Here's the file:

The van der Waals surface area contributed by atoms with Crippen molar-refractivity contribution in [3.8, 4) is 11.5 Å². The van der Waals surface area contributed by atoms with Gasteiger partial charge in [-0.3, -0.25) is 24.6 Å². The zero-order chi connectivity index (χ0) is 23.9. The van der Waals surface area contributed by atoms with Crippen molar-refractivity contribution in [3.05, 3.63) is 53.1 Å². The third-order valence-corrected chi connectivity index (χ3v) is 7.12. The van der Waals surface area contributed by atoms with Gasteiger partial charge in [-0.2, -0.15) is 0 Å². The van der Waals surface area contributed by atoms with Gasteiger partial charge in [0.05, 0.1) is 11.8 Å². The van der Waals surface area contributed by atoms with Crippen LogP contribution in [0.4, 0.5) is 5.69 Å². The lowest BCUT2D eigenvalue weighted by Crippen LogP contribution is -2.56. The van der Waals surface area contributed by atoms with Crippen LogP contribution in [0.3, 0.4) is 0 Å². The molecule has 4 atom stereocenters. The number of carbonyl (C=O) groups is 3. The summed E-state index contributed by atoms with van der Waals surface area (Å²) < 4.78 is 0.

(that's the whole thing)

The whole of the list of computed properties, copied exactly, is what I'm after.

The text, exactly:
The van der Waals surface area contributed by atoms with Crippen molar-refractivity contribution in [3.8, 4) is 11.5 Å². The van der Waals surface area contributed by atoms with Gasteiger partial charge in [-0.3, -0.25) is 24.6 Å². The zero-order chi connectivity index (χ0) is 23.9. The van der Waals surface area contributed by atoms with Crippen molar-refractivity contribution in [3.05, 3.63) is 53.1 Å². The third-order valence-corrected chi connectivity index (χ3v) is 7.12. The van der Waals surface area contributed by atoms with Gasteiger partial charge in [-0.2, -0.15) is 0 Å². The van der Waals surface area contributed by atoms with Gasteiger partial charge in [0.05, 0.1) is 11.8 Å². The van der Waals surface area contributed by atoms with Crippen LogP contribution in [0.4, 0.5) is 5.69 Å². The lowest BCUT2D eigenvalue weighted by Crippen LogP contribution is -2.56. The van der Waals surface area contributed by atoms with Crippen LogP contribution in [0.3, 0.4) is 0 Å². The molecule has 4 atom stereocenters. The number of carbonyl (C=O) groups is 3. The summed E-state index contributed by atoms with van der Waals surface area (Å²) < 4.78 is 0.